Monday, October 01, 2012

It's not the job of the sitting president to rein in the powers of the executive

UPDATE II: Conor Friedersdorf won't vote for Mitt either.

UPDATE: Just came across this post from Kevin Drum (don't know how I missed/forgot it). Kevin, inspired by Daniel Klaidman's Kill or Capture book, says that Obama caved on national security because of lack of support from Democrats. I take that as an argument in support of this post. Bottom line is that the voting public aren't putting pressure on Democrats which means there's no pressure on Congress.

I've read Conor Friedersdorf (@conor64) for years, and I've come to respect his independent thought and criticism of Republicans and Democrats alike.

Recently, he explained why he won't vote for Obama. It comes down to Obama's doubling down on the civil liberty violations that George Bush Jr. started after 9/11. With regular drone killing of Pakistanis Obama has left Bush in the dust (read almost anything by Glenn Greenwald for more.)

Now, I was as outraged as the next guy over Bush's secret prisons, torture, and all the rest. And I was very disappointed to see Obama continue most of these "police state" policies (sans the torture). But unlike Conor I have come to accept this side of Obama over the years. Does that make me an Obama apologist like most of these people?

Maybe, but I don't think so. Because it's not the job of the sitting president to rein in the powers of the executive.

I would be willing to bet Obama was genuinely outraged by the civil liberty violations under the Bush administration. But when he came into office, he realized the Commander in Chief is responsible for a huge security apparatus with hundreds of thousands of people. And these people need a leader in order to be effective and keep America safe. And if there ever were another 9/11 style attack, these people and the American public would want to know that their leader had done everything in his power to prevent it.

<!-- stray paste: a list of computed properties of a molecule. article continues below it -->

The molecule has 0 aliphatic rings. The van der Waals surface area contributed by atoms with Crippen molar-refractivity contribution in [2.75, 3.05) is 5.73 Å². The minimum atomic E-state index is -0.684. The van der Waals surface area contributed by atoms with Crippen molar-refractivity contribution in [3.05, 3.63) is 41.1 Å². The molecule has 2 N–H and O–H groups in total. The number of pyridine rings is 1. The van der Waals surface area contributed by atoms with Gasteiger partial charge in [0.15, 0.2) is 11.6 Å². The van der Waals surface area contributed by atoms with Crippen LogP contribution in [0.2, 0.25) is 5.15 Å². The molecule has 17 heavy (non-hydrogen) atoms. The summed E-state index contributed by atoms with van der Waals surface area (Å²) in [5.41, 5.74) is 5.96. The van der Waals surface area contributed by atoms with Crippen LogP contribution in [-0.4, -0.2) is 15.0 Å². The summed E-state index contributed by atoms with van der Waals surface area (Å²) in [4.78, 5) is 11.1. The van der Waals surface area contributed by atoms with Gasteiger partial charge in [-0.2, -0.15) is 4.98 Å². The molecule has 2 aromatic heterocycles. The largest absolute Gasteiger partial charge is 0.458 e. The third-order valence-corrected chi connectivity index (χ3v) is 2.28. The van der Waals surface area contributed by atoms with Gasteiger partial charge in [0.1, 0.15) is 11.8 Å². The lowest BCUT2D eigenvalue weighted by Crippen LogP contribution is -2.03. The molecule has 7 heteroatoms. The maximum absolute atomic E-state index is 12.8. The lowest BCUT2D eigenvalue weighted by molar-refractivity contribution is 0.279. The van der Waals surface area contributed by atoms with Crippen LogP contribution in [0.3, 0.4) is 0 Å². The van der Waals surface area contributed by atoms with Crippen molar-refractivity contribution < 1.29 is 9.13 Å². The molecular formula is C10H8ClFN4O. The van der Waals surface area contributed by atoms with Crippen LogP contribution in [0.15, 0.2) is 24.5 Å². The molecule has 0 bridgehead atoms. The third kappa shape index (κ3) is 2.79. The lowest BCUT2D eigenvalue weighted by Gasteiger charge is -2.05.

I think Conor should direct his verbal firepower at other branches of government, notably Congress. Just like it's not the JP Morgan CEO's job to reform the financial industry, I don't think it's the sitting president's job to curb executive power. Especially when there's no public relations benefit to doing so.

Agree? Disagree? Reply or follow me on twitter -- @mkvalsvik.

1 comment:

Chris Butler said...

I'm not sure president has responsibility for Congress, but he sure does have responsibility for executive power. Key transformations in the country occurred (e.g. Washington forming a cabinet) as a result of president action. Presidents are a true role model for the government's social contract with the citizen.

Now is Obama obligated to reverse former executive power-reaches? I think the golden rule applies here - treat others are you expected to be treated yourself. I think the president sidestepped the issue mostly because of politics, and there is little benefit to looking "soft on terrorism" to reverse his predecessor destructions of personal freedoms.

While I understand the complexities of protecting the country, I don't believe that our greatest threats come from within. And even if they do, you need a proportional response - I'd note that people are perfectly fine with ten of thousands of people dying by car crash or staph infection caught at a hospital. I think the trick is walk a "prepared yet optimistic outlook", with decisions based on potential weighted outcomes. Politically, perhaps, this is less feasible. I'm just not convinced that giving up such freedoms has given us that much greater security... proportionally, of course. ;-)